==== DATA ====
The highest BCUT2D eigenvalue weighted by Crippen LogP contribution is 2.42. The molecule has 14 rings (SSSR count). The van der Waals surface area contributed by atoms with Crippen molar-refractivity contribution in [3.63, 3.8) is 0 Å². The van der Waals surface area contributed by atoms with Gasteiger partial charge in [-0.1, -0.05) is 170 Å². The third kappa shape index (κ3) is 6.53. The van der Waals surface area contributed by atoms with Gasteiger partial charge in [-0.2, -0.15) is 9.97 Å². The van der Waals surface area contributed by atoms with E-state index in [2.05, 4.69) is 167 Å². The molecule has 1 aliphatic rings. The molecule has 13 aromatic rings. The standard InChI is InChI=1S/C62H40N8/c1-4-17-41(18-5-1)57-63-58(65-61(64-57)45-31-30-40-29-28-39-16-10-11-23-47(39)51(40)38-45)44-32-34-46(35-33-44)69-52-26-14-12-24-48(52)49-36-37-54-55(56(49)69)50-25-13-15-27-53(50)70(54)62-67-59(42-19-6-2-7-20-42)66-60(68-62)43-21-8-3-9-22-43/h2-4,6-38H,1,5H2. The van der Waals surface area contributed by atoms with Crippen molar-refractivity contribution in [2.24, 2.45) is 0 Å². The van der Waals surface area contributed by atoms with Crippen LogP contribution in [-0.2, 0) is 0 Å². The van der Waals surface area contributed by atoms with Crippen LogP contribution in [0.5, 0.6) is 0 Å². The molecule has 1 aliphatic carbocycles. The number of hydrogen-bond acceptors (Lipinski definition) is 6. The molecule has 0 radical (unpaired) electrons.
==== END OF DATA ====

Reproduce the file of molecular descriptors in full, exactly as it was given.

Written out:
The highest BCUT2D eigenvalue weighted by Crippen LogP contribution is 2.42. The molecule has 14 rings (SSSR count). The van der Waals surface area contributed by atoms with Crippen molar-refractivity contribution in [3.63, 3.8) is 0 Å². The van der Waals surface area contributed by atoms with Gasteiger partial charge in [-0.1, -0.05) is 170 Å². The third kappa shape index (κ3) is 6.53. The van der Waals surface area contributed by atoms with Gasteiger partial charge in [-0.2, -0.15) is 9.97 Å². The van der Waals surface area contributed by atoms with E-state index in [2.05, 4.69) is 167 Å². The molecule has 1 aliphatic rings. The molecule has 13 aromatic rings. The standard InChI is InChI=1S/C62H40N8/c1-4-17-41(18-5-1)57-63-58(65-61(64-57)45-31-30-40-29-28-39-16-10-11-23-47(39)51(40)38-45)44-32-34-46(35-33-44)69-52-26-14-12-24-48(52)49-36-37-54-55(56(49)69)50-25-13-15-27-53(50)70(54)62-67-59(42-19-6-2-7-20-42)66-60(68-62)43-21-8-3-9-22-43/h2-4,6-38H,1,5H2. The van der Waals surface area contributed by atoms with Crippen molar-refractivity contribution in [2.24, 2.45) is 0 Å². The van der Waals surface area contributed by atoms with Crippen LogP contribution in [-0.2, 0) is 0 Å². The van der Waals surface area contributed by atoms with Crippen LogP contribution in [0.5, 0.6) is 0 Å². The molecule has 1 aliphatic carbocycles. The number of hydrogen-bond acceptors (Lipinski definition) is 6. The molecule has 0 radical (unpaired) electrons.